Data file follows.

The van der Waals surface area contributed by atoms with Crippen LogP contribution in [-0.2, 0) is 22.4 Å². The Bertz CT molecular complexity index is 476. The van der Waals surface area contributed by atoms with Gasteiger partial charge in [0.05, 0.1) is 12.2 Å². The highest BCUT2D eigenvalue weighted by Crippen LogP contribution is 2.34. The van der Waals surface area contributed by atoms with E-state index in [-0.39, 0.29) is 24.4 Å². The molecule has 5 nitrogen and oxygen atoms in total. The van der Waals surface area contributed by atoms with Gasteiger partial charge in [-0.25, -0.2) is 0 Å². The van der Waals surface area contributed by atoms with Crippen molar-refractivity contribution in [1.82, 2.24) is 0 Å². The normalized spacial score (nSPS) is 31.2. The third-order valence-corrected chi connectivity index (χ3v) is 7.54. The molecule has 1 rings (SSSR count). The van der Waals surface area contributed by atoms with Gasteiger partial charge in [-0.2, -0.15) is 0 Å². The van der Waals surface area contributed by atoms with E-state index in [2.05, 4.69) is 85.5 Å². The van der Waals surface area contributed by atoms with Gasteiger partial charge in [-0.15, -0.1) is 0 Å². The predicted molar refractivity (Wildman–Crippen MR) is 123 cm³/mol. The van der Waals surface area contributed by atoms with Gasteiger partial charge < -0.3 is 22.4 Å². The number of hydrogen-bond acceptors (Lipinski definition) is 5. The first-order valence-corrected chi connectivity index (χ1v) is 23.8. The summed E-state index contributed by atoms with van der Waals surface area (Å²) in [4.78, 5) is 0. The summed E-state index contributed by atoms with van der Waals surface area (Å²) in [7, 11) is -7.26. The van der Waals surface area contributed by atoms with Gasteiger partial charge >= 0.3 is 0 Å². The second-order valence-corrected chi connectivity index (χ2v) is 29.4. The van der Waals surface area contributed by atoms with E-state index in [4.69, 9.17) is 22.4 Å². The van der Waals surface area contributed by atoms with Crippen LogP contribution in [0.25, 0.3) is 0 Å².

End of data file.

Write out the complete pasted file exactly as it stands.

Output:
The van der Waals surface area contributed by atoms with Crippen LogP contribution in [-0.2, 0) is 22.4 Å². The Bertz CT molecular complexity index is 476. The van der Waals surface area contributed by atoms with Gasteiger partial charge in [0.05, 0.1) is 12.2 Å². The highest BCUT2D eigenvalue weighted by Crippen LogP contribution is 2.34. The van der Waals surface area contributed by atoms with E-state index in [-0.39, 0.29) is 24.4 Å². The molecule has 5 nitrogen and oxygen atoms in total. The van der Waals surface area contributed by atoms with Gasteiger partial charge in [-0.25, -0.2) is 0 Å². The van der Waals surface area contributed by atoms with Crippen molar-refractivity contribution in [1.82, 2.24) is 0 Å². The normalized spacial score (nSPS) is 31.2. The third-order valence-corrected chi connectivity index (χ3v) is 7.54. The molecule has 1 rings (SSSR count). The van der Waals surface area contributed by atoms with Gasteiger partial charge in [-0.2, -0.15) is 0 Å². The van der Waals surface area contributed by atoms with E-state index in [2.05, 4.69) is 85.5 Å². The van der Waals surface area contributed by atoms with Gasteiger partial charge in [-0.15, -0.1) is 0 Å². The predicted molar refractivity (Wildman–Crippen MR) is 123 cm³/mol. The van der Waals surface area contributed by atoms with Gasteiger partial charge < -0.3 is 22.4 Å². The number of hydrogen-bond acceptors (Lipinski definition) is 5. The first-order valence-corrected chi connectivity index (χ1v) is 23.8. The summed E-state index contributed by atoms with van der Waals surface area (Å²) in [4.78, 5) is 0. The summed E-state index contributed by atoms with van der Waals surface area (Å²) in [7, 11) is -7.26. The van der Waals surface area contributed by atoms with Gasteiger partial charge >= 0.3 is 0 Å². The second-order valence-corrected chi connectivity index (χ2v) is 29.4. The van der Waals surface area contributed by atoms with E-state index in [4.69, 9.17) is 22.4 Å². The van der Waals surface area contributed by atoms with Crippen LogP contribution in [0.25, 0.3) is 0 Å².